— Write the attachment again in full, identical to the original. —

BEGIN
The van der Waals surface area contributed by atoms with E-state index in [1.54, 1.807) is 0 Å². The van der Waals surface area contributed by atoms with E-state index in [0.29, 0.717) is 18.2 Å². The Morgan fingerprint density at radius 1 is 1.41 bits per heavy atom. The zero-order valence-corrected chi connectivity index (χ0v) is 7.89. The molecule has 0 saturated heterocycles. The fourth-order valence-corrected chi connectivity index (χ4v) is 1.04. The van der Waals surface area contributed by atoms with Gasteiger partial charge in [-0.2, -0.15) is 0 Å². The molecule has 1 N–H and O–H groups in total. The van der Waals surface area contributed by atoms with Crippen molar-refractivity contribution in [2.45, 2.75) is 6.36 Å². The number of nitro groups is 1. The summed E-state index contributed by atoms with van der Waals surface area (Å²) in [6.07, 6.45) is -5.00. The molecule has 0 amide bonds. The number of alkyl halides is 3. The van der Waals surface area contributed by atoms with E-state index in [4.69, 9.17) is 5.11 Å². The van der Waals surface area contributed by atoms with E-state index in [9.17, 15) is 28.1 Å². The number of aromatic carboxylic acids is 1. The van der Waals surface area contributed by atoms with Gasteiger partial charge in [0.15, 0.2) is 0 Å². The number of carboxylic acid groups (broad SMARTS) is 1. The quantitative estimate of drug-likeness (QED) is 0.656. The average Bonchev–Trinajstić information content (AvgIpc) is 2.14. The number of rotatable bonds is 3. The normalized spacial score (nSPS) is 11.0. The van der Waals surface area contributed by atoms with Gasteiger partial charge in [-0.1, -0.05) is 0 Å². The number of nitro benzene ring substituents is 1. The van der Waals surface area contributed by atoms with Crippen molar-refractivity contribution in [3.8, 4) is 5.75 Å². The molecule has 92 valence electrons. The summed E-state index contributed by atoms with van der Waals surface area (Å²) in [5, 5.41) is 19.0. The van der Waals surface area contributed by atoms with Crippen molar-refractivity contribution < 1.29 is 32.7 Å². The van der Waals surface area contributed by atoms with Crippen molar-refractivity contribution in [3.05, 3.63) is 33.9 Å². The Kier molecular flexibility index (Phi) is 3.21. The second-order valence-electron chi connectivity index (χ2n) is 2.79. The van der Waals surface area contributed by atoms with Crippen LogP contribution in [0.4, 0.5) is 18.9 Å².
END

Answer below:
The van der Waals surface area contributed by atoms with E-state index in [1.54, 1.807) is 0 Å². The van der Waals surface area contributed by atoms with E-state index in [0.29, 0.717) is 18.2 Å². The Morgan fingerprint density at radius 1 is 1.41 bits per heavy atom. The zero-order valence-corrected chi connectivity index (χ0v) is 7.89. The molecule has 0 saturated heterocycles. The fourth-order valence-corrected chi connectivity index (χ4v) is 1.04. The van der Waals surface area contributed by atoms with Gasteiger partial charge in [-0.2, -0.15) is 0 Å². The molecule has 1 N–H and O–H groups in total. The van der Waals surface area contributed by atoms with Crippen molar-refractivity contribution in [2.45, 2.75) is 6.36 Å². The number of nitro groups is 1. The summed E-state index contributed by atoms with van der Waals surface area (Å²) in [6.07, 6.45) is -5.00. The molecule has 0 amide bonds. The number of alkyl halides is 3. The van der Waals surface area contributed by atoms with E-state index in [4.69, 9.17) is 5.11 Å². The van der Waals surface area contributed by atoms with E-state index in [9.17, 15) is 28.1 Å². The number of aromatic carboxylic acids is 1. The van der Waals surface area contributed by atoms with Gasteiger partial charge in [0.15, 0.2) is 0 Å². The number of carboxylic acid groups (broad SMARTS) is 1. The quantitative estimate of drug-likeness (QED) is 0.656. The average Bonchev–Trinajstić information content (AvgIpc) is 2.14. The number of rotatable bonds is 3. The normalized spacial score (nSPS) is 11.0. The van der Waals surface area contributed by atoms with Gasteiger partial charge in [-0.1, -0.05) is 0 Å². The number of nitro benzene ring substituents is 1. The van der Waals surface area contributed by atoms with Crippen molar-refractivity contribution in [3.8, 4) is 5.75 Å². The molecule has 92 valence electrons. The summed E-state index contributed by atoms with van der Waals surface area (Å²) in [5, 5.41) is 19.0. The van der Waals surface area contributed by atoms with Crippen molar-refractivity contribution < 1.29 is 32.7 Å². The van der Waals surface area contributed by atoms with Crippen molar-refractivity contribution in [3.05, 3.63) is 33.9 Å². The Kier molecular flexibility index (Phi) is 3.21. The second-order valence-electron chi connectivity index (χ2n) is 2.79. The van der Waals surface area contributed by atoms with Crippen LogP contribution in [0.4, 0.5) is 18.9 Å².